Irrefutable is a word I rarely use, probably because it is my nature to see both sides of the proverbial coin.
However, there are times when my eyes see the same thing as my brain does, a sudden, perfect reconciliation. And when others are skeptical, it doesn’t change what I already know in my heart.
We were sitting at our seven-year-old son’s bedside in the Recovery Room of a university hospital. It was his second tumor resection in one year. After the first one was excised the year before, it had grown back with a vengeance, making this particular surgery the most invasive one he had endured to date.
Our only child was named for a great warrior, and he certainly lived up to his name from the moment he came into the world.
After battling two days of labor and a nearly broken neck, we had the good fortune of having an alert OB/GYN notice that our baby’s neck was twisted and gently rotated his head with forceps just as he was bursting onto the scene.
He was healthy and strong, save for a slightly elevated billirubin count. Despite a difficult labor, we were on our way home two days after the birth. And for the first six weeks, he didn’t develop as much as a sniffle.
Then I found it, a bluish purple lesion at the base of his neck. Upon closer inspection, it was clear to me that this was some sort of vascular lesion. The mystery was how it got there.
Seven years later, we were sitting in the Recovery Room, watching him sleep off a long surgery and an even longer day.
He had been diagnosed with something called arterial-vascular malformation, or AVM. His father and I were told that an AVM diagnosis was relatively rare, which explains, in part, why no doctor back home had a clue as to what was really going on.
The other part was both good fortune and the lesser of two evils; our son had a relatively unknown manifestation of AVM.
In the good fortune department, his brain and spinal cord were completely unaffected by it. In the less fortunate realm, a proper diagnosis when he was a mere six weeks old could have spared my boy years of tests and unnecessary procedures.
Instead, he had two surgeries under his belt before he was a year old. By the time he was six, he had undergone five more surgeries and had seen four different pediatricians, one general practitioner, two ENTs, one vascular surgeon and an allergist. He also underwent evaluation and treatment from the former chief of pediatric ENT at another Philadelphia hospital. This was followed by a comprehensive evaluation by their genetics department.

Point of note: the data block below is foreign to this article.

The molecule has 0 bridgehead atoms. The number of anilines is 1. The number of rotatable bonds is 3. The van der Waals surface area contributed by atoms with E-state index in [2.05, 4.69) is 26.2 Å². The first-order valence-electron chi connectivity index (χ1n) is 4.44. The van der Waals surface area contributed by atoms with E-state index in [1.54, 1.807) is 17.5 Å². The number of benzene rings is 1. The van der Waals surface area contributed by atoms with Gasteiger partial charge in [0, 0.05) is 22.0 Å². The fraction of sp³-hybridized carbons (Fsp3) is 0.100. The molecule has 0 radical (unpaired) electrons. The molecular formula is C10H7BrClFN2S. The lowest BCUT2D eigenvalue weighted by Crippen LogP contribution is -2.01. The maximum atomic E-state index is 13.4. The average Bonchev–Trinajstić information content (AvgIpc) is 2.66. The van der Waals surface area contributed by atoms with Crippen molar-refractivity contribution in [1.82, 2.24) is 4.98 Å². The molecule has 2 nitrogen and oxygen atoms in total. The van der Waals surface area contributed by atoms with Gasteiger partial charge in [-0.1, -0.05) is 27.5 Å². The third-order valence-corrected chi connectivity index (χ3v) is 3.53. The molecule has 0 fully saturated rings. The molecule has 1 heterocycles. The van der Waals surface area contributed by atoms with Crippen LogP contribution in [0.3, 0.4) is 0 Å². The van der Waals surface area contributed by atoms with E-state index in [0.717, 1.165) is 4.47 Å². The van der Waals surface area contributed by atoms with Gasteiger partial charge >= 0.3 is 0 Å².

It wasn’t until the current ENT was unable to keep a tube in our son’s left eardrum that we were referred back to Philadelphia when he was a few months shy of his sixth birthday.
We had been waiting for hours while our little boy was in the OR, and by the time we were sitting by his side in the Recovery Room waves of both relief and apprehension were washing over us. He wasn’t completely out of the woods yet.
I found myself doing a quick assessment while his nurse explained that they were doing a “blow by” instead of using a mask for the oxygen, because he had been pulling off the mask. I carefully watched the monitors as she was moving on to another patient.
It wasn’t long before his oxygen level began dropping. I alerted the nurse who said she would be right with us, and I tried my best to be patient. Seconds ticked by, then minutes, while the numbers continued to drop. Again, I summoned the nurse, and again she blew me off.
Just when I was about to start ripping open cabinets and drawers and get the oxygen myself, something happened. And I wasn’t the only one who noticed.
An orange-colored sphere of light about the size of a softball appeared over our son’s body and hovered about 12 inches above his torso.
His father and I looked at each other at precisely the same time and asked one another in unison, “Did you see that?” Then we both found ourselves returning our gaze to the flame-colored ball that continued to hover over our son until the nurse finally decided to take my calls for help seriously.
As she paged his surgeon and several staff members began making their way to him, the ball of light was in motion, moving towards the bottom of the bed and then dropping to the floor, flattening and exiting underneath the Recovery Room doors.
Within seconds, his surgeon came bursting through those same doors.
Our son stabilized.
Later on, I was told that what his father and I saw was known as an angel orb.
Many people believe that each and every one of us really does have a guardian angel and that we can even communicate with them.
One thing I feel is irrefutable, though. A higher power was watching out for our boy that day, and I believe that power has remained a force in his life, and by extension, in ours.